Another great resource is http://scistarter.com/ which is a vast, searchable and free database of citizen science projects.  And of course if there's a specific field that really interests your child, be sure to ask around!  Local naturalists, hobbyists, etc. may be able to clue you into citizen science projects that would be difficult to track down any other way.  

Saturday, April 25, 2015

Critter Count

Pacific chorus frog.
Every spring, the Water Resources Education Center in Vancouver hosts the Critter Count.  It's all about herps- amphibians and reptiles.  The day began with a talk by the awesome Laura Guderyahn, a conservation biologist who is definitely a friend to herps.  She showed us all the most common amphibians and reptiles we would be likely to see.  Then everyone was asked to pick one of four locations to head off to, to help in an annual census.  This year we picked Columbia Springs.  There is a trout hatchery at this site, and they host environmental education classes in their classrooms and on their 100 acre property. First we looked around in a wetland area for signs of amphibians, then headed up to the woods to look under logs for salamanders.  After each find was carefully measured and recorded, we got some lunch and headed back to the Water Resources Education Center. Ryan from Brad's World Reptiles was there to do a show.  His presentation was wonderful and he told the kids quite a lot about each animal and what makes its species special. They had lots of chances to see the animals up close and touch them. 

Jasper holds a redback salamander and Laura G. holds a chorus frog.
Great blue heron.
Western redback salamander.
Skunk cabbage.
Fringecup.
Robert geranium.
Thimbleberry.
Horsetail.
Salmonberry.
Someone had mishandled a salamander, probably holding it by its tail.  The tail had broken off and was flopping around. This is a defense mechanism to divert attention away from the salamander as it makes its getaway.  It was a sad sight.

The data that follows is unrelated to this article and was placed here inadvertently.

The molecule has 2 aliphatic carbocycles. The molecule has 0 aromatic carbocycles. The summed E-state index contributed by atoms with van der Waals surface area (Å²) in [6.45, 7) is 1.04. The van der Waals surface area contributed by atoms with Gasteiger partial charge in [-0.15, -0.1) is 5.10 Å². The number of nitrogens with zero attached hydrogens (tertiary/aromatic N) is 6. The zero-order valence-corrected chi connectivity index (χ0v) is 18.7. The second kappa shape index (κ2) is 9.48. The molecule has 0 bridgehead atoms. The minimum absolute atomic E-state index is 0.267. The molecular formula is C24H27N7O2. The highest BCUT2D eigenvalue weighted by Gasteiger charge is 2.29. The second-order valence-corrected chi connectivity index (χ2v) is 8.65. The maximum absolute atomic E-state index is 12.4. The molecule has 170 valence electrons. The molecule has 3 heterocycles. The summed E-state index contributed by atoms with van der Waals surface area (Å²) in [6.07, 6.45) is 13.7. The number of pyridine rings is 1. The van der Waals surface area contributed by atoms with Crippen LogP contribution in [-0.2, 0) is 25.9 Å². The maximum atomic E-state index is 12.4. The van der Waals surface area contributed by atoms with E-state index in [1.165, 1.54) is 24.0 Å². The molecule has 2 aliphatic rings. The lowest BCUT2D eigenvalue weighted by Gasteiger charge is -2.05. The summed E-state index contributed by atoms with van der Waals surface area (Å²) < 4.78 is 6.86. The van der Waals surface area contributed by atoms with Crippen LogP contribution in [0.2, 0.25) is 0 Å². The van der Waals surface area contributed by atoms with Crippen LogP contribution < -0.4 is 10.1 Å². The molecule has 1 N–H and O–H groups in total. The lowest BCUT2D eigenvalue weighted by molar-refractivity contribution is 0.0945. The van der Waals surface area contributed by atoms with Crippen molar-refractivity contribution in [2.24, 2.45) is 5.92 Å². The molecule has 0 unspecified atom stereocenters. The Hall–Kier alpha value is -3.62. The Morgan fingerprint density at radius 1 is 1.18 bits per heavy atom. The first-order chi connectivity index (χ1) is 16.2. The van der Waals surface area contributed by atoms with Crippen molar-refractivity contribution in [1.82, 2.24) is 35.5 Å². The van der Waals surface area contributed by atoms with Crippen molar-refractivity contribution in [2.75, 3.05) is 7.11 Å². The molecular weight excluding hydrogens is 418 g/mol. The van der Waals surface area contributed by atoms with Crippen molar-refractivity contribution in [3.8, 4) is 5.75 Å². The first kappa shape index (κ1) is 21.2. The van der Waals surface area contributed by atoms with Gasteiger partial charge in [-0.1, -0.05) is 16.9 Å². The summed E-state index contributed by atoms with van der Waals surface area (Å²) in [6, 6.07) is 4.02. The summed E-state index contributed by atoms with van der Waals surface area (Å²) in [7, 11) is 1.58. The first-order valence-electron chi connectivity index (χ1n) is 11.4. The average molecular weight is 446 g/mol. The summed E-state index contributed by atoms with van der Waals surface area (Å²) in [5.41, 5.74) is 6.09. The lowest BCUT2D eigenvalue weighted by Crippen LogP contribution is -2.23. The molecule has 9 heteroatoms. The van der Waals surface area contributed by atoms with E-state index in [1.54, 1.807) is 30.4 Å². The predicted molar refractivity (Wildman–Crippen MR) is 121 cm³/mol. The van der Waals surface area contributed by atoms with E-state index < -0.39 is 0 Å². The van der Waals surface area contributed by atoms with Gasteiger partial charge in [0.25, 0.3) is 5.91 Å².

Baby sturgeon in the Water Resources Education Center.
Pixie frog.
Legless lizard.
Jasper greeting the legless lizard.
Gopher snake.
Burmese python.
Alligator.
Yes, everyone got to pet the alligator.

Friday, April 24, 2015

Cecil and Molly Smith Garden

The Cecil and Molly Smith Garden in St. Paul is spectacular in the spring!  It is owned by the Portland chapter of the American Rhododendron Society, which also maintains the Crystal Springs Rhododendron Garden in Portland. Under Douglas firs on a sloping hillside there are 600 rhododendrons and azaleas, as well as many other flowering plants. The rhododendrons are most every shade of the rainbow, and include several crosses created by Cecil Smith.  We found trilliums still blooming, including giant purple wakerobin, a deep red trillium I rarely see.  If we sat quietly for a while on one of the benches, we could hear the drone of many bees and the chirping of hummingbirds near the red rhododendrons. It's cool in the deep shade under the trees, and feels like a hidden refuge. The garden is open weekends through May (except for Memorial Day weekend) with a $3 admission charge, and they sell rhododendrons.  

Giant purple wakerobin.
Fringecup.